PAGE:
Church of Se Catedral de Benguela

Church of Se Catedral de Benguela
On October 13, 1947, the figure of Our Lady Senhora de Fátima walked through the streets of Benguela. He wandered with that intention to attract new believers and to bring peace to those who already were. Enthusiastic, the prelate D. Manuel Junqueira and the then governor, Commander Zanati, swore feet together (by God and all the saints) that would build a great church dedicated to Our Lady of the shepherds.

Promise made on 1947, when the image of Our Lady of Fatima wandered through the shaded streets of red acacias. Today it is an architectural symbol of Benguela and important religious center. It was precisely 50 years ago, in 1967, that the Cathedral of Benguela (seat of the parish of Nossa Senhora de Fátima) began to take shape.

A few meters from the old temple dedicated to the same Catholic figure, which was across the avenue. The project was ambitious: a temple with a facade triangular, huge, modern lines in imposing features. Beautiful, simple and effective. Drawing attributed to the architect Mário de Oliveira. Construction began to change the face of the current Avenida Agostinho Neto, under the watchful eye of the memorable Father Teixeira, essential part of Benguela of those times and the first pastor of the Cathedral.

In 1975, eight years after the laying of the first stone, the Cathedral was half finished, half finished. And so it remained 40 years. The postponed conclusion of the enormous temple did not prevent the building from being adapted to fulfill its purpose. With the façade to be closed and half voted for the weather, the Cathedral it has functioned throughout this time as a religious center. In 2006, the church returned to being at the top of the priorities of the Diocese of Benguela.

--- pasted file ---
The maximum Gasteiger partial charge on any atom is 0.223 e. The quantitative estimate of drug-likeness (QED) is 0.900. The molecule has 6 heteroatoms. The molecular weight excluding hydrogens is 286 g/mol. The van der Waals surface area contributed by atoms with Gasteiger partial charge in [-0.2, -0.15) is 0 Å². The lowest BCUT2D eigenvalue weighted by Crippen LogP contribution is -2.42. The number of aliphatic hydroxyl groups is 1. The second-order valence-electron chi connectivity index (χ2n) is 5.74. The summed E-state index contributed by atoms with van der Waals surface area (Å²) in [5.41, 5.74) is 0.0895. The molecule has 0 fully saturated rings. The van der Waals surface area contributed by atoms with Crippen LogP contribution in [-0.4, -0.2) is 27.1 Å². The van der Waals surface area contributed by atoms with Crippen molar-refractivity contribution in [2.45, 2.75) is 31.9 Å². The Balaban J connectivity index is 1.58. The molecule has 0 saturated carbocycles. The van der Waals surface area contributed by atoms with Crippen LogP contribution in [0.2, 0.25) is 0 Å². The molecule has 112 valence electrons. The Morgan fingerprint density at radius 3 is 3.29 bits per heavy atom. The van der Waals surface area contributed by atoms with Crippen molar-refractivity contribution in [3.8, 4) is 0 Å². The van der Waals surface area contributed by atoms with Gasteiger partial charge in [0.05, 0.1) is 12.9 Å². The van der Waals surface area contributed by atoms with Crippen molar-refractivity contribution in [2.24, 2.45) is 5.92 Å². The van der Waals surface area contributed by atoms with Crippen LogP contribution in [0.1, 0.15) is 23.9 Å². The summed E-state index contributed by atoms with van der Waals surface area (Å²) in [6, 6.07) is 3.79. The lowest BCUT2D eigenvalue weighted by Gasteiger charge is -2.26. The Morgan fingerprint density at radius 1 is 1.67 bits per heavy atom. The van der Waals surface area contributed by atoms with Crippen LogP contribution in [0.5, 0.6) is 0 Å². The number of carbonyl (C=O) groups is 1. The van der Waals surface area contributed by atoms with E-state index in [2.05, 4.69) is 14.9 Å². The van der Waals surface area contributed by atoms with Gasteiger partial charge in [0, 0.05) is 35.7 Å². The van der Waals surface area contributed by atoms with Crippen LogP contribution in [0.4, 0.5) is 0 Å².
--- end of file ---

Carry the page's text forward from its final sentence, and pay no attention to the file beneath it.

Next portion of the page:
Today, the Church of Nossa Senhora de Fátima is a pearl of religious architecture, not only from Benguela, but also from all over the country. Inspired at the Sumbe Cathedral (dedicated to another Senhora da Conceição, whose construction started a year earlier than the Benguela Cathedral), the building is marked by the triangular shapes that they repeat outside and inside, from the nave to the windows and other elements of the interior. The stained glass that surrounds it gives the touch of light common to the buildings of that time, and the feeling of spaciousness and freshness needed to mitigate the humid air and torrid sweeping Benguela.

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